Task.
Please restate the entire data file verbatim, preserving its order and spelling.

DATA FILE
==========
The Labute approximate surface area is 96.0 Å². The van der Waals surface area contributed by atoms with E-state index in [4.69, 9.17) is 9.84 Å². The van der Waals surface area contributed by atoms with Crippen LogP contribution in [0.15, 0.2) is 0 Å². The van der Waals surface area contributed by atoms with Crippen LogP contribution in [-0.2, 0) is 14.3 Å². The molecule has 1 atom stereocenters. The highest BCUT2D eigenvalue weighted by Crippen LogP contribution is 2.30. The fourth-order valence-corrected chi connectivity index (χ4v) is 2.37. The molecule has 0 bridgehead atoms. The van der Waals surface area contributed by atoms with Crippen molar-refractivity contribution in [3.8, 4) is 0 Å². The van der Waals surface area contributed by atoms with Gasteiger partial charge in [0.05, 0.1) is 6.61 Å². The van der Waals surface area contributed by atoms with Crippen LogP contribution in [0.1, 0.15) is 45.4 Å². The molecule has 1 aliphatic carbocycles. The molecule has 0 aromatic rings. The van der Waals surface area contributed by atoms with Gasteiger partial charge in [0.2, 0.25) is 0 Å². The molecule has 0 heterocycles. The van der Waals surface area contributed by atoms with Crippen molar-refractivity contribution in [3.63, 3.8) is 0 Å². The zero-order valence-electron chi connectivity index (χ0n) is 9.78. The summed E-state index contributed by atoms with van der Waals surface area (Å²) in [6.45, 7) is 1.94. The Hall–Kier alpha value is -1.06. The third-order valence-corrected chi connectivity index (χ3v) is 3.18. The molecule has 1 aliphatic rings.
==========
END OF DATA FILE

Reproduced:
The Labute approximate surface area is 96.0 Å². The van der Waals surface area contributed by atoms with E-state index in [4.69, 9.17) is 9.84 Å². The van der Waals surface area contributed by atoms with Crippen LogP contribution in [0.15, 0.2) is 0 Å². The van der Waals surface area contributed by atoms with Crippen LogP contribution in [-0.2, 0) is 14.3 Å². The molecule has 1 atom stereocenters. The highest BCUT2D eigenvalue weighted by Crippen LogP contribution is 2.30. The fourth-order valence-corrected chi connectivity index (χ4v) is 2.37. The molecule has 0 bridgehead atoms. The van der Waals surface area contributed by atoms with Crippen molar-refractivity contribution in [3.8, 4) is 0 Å². The van der Waals surface area contributed by atoms with Gasteiger partial charge in [0.05, 0.1) is 6.61 Å². The van der Waals surface area contributed by atoms with Crippen LogP contribution in [0.1, 0.15) is 45.4 Å². The molecule has 1 aliphatic carbocycles. The molecule has 0 aromatic rings. The van der Waals surface area contributed by atoms with Gasteiger partial charge in [0.2, 0.25) is 0 Å². The molecule has 0 heterocycles. The van der Waals surface area contributed by atoms with Crippen molar-refractivity contribution in [3.63, 3.8) is 0 Å². The zero-order valence-electron chi connectivity index (χ0n) is 9.78. The summed E-state index contributed by atoms with van der Waals surface area (Å²) in [6.45, 7) is 1.94. The Hall–Kier alpha value is -1.06. The third-order valence-corrected chi connectivity index (χ3v) is 3.18. The molecule has 1 aliphatic rings.